While the terrain was rough on the upper ridge, the grade had eased somewhat making the traveling a little easier.
We eventually reached a short flat saddle between the actual summit and the false summit.
To the north of the trail the drop-off was deadly, which was fine as long as you didn't, "drop off." It was the kind of thing that was safe as long as you didn't go wandering. I would not want to try this at night however.

We strolled along this portion of the climb with the weather showing blue skies and just a few friendly fair weather cumulus clouds. The final steps to the summit were beautiful. The surrounding landscape was amazing with views of several other 14er ranges, the San Louis Valley, and the lands to the East of the Sangre de Cristo range.

We set up on the summit for some food, drink, and rest, and a lot of picture taking. As I approached the summit I looked down at Callie who was standing near what looked like some sort of party hors d'oeuvre made up of some sort of meat and cheese rolled together into a log. I asked Sara, "What the hell are you feeding that dog." Sara looked down and answered, "Apparently too much!"

All of those ingredients had gone into Callie without much chewing and then came back up and out in a nice neat meat and cheese hors d'oeuvre log. No worries though. Callie finished it all up before we left.

Looking west from the summit we had an unbelievable view of the Crestones (left) and Challenger Point and Kit Carson Peak (right) with the summit team in the center foreground in a rock shelter.

Still the weather was perfect. Just a hint of clouds and a slight breeze.

We all posed for our summit shot with the Crestones in the background. Don, Sara, Callie (the dog), Erin, Mike, and me. This was Sara's first 14er and she did perfectly. Sara cruised right up with a minimum of whining. The team hopes Sara will join us on more hikes. And I think she caught the 14er bug on this trip.

Now...If you have read the blog below on our Bierstadt warm-up hike you know for some inexplicable reason I tend to run into a lot of folks from Ohio (specifically Cincinnati) at the the tops of these 14ers. Well, when the team got to the top of Humboldt we had the summit to ourselves. Indeed a treat in and of itself. However, as we got ready to descend two other guys showed up. We talked for a few minutes and gave them some info about the shortcut to the trailhead. Just as we were leaving, on a whim, I asked, "Anyone here from Ohio?" One of the guys answered, "I am."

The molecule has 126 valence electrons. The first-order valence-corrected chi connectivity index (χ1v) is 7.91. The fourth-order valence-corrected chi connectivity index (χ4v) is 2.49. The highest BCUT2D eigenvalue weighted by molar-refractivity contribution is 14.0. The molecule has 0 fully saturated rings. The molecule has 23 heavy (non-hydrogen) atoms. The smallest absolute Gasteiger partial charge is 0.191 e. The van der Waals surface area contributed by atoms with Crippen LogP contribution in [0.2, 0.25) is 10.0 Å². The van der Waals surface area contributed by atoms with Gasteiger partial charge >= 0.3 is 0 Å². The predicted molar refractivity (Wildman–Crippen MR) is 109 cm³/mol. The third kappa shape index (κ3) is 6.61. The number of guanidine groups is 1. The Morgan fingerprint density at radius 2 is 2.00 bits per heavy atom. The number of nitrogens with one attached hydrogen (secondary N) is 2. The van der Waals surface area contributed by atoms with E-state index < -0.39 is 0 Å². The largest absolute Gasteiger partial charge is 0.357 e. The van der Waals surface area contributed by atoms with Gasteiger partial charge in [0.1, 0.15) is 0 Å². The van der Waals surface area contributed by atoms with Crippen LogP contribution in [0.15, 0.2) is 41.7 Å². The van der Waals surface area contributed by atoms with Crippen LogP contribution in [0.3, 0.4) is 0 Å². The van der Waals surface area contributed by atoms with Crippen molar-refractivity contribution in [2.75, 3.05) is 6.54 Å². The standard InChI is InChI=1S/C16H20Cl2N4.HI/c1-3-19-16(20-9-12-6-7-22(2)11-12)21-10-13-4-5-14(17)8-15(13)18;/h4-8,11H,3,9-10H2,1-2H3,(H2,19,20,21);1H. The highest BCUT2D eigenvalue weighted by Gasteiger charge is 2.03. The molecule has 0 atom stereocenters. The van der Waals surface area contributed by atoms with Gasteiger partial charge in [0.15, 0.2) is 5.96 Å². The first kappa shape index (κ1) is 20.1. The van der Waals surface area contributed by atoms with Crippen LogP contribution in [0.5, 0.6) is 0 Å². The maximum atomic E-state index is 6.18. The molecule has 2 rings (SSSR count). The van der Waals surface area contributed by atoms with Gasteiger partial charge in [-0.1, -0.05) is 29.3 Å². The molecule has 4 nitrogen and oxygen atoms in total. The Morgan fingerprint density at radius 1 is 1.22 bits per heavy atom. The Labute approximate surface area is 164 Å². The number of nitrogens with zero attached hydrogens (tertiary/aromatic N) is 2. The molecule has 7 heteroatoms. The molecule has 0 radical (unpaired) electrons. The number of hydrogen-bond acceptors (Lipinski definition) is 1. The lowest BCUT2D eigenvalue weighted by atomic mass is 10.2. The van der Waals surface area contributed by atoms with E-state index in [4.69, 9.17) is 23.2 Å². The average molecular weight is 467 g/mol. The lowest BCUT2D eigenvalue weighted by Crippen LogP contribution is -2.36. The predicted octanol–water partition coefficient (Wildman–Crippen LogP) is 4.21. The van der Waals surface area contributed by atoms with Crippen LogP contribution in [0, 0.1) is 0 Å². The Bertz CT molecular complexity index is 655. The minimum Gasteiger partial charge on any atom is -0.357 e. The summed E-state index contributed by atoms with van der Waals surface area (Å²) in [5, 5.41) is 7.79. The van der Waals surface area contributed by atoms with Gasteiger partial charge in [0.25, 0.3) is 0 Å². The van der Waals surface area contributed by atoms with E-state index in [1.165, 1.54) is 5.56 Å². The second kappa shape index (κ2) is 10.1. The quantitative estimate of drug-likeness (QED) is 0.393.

We all busted out laughing as it had happened again. To make matters more improbable not only was he from Ohio, but specifically Cincinnati! In fact he still lived there and was visiting Colorado just to climb.

On the way down we paused a few times for a quick break to take in the views before we were too low on the mountain. The lighting had changed since early morning and in this later portion of the day the scenery took on a very different look from earlier. The Crestone ramparts looked so massive as to be almost unnerving in their size.

As we descended near the lower portion of the trail close to the South Colony Lakes we spotted a heard of curious Big Horned Sheep. They were milling about munching on the local flora and keeping an eye on us.

We shot a few quick pictures of the sheep and then we continued down the lower and less steep portion of the trail towards our camp site. As we neared the sheep they cautiously walked and jumped up towards the Humboldt saddle.

This hike was definitely, for me, in my top 3 as far as fun hiking and great scenery. The company was great and luckily all the logistics worked out perfectly. It was great to finish Humboldt. I had previously thought this peak to be undoable due to the rough 4wheel drive road in. But Don (and Becky) made this hike possible with the use of their capable Jeep Cherokee.

Parting Shot
And until the next hike...This is The End!
GPS Route: